With steelhead populations spread broadly across Southeast and Southcentral Alaska, there are many places to pursue these fish in our state. However, most of these populations are very small, consisting of 200 or fewer fish, which, when combined with the remoteness of many steelhead streams and the temperamental weather of the region to make steelhead fishing in Alaska challenging at best. But if you head north out from the inside waters of Southeast Alaska, tracking the wave-battered coastline past the shoulder of Mt. Fairweather and the glacial delta of the Alsek River, you’ll notice a change in topography. The sharp relief and dense forested slopes of the Southeast Alaska archipelago transitions to the broad coastal plain of the Yakutat forelands. This 50-mile stretch of coastline is patterned with pristine old growth spruce and hemlock forests that surround veins of rivers meandering from the mountains to the sea. Among the numerous productive freshwater systems of the Yakutat forelands, the most renowned is the Situk River. Originating from two lakes (Situk Lake and Mountain Lake), the Situk flows approximately 18 miles, joining with several streams in a tidal estuary before exiting directly into the Gulf of Alaska. From its headwater lakes to the ocean, the Situk drops approximately 500 meters (nearly 1,650 feet) in elevation, creating slow meandering riffles and pools that provide excellent spawning and rearing habitat for anadromous and resident fish species. The stable, diverse, and productive aquatic habitats of the Situk watershed make it one of the most productive rivers of its size in Alaska. The Situk is home to significant populations of all five North American Pacific salmon species, Dolly Varden, rainbow trout, eulachon, also known as hooligan, and most remarkably, the largest known population of steelhead in Alaska.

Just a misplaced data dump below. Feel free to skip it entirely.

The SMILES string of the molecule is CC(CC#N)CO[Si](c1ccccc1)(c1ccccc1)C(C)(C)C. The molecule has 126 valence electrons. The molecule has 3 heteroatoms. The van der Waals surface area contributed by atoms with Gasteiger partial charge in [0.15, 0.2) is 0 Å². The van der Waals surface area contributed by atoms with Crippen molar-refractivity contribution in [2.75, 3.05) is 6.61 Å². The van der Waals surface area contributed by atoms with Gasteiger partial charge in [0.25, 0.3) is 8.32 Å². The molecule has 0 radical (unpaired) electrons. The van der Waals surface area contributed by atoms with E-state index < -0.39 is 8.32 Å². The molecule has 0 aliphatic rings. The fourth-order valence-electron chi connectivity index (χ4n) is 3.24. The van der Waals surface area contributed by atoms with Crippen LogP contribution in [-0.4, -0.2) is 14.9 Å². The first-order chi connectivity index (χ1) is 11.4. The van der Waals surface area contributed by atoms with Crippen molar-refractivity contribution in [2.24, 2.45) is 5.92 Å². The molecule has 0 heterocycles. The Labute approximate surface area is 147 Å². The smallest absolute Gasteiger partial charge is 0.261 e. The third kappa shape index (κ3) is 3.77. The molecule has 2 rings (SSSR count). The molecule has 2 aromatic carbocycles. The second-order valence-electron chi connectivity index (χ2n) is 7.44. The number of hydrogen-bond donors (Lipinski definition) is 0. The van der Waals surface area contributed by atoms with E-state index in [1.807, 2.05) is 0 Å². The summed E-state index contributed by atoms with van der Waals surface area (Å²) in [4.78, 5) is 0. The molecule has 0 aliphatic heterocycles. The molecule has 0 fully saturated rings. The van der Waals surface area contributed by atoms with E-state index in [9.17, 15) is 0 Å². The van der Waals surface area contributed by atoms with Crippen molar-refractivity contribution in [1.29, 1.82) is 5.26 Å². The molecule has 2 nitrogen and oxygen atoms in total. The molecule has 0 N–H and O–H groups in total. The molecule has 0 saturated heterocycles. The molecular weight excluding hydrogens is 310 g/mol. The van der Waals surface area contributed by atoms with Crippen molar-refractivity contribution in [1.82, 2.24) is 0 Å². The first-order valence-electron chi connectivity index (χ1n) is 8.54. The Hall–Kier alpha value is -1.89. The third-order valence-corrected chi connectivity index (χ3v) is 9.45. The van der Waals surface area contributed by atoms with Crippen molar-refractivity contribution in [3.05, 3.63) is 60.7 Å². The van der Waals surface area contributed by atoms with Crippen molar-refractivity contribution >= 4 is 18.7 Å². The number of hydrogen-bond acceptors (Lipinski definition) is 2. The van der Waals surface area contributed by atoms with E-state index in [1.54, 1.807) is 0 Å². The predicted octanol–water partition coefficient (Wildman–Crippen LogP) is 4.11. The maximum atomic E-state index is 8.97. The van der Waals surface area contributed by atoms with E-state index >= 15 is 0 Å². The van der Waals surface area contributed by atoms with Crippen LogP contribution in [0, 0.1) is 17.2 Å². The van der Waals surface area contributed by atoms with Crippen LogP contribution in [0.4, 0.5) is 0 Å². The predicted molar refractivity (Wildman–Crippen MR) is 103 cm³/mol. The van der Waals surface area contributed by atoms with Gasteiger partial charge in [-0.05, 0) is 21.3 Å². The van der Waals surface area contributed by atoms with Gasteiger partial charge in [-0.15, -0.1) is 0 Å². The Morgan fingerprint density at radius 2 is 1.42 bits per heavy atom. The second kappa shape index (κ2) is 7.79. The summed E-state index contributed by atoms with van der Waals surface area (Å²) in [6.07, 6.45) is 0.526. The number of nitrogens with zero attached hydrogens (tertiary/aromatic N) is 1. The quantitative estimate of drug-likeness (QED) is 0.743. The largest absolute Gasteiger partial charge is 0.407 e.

The acknowledged ecological and economic value of this fishery led to formalized assessment methods conducted by the Alaska Department of Fish and Game (ADF&G) beginning in 1988. The ADF&G weir on the lower Situk uses an underwater camera to count and sample post-spawn steelhead as they emigrate back out to sea. Over the past 10 years, an average of over 6,000 steelhead were counted at the weir, with a high count of over 15,000 occurring in 2006. The steelhead sport fishery on the Situk River is the largest in the region, on average over sixty percent of the steelhead caught in Southeast Alaska are caught on the Situk. While sport fish regulations in Southeast Alaska allow for the annual harvest of two steelhead, 36 inches or longer in length, the harvest of Situk steelhead has dropped to nearly zero in recent years as anglers have voluntarily adopted catch-and-release fishing practices.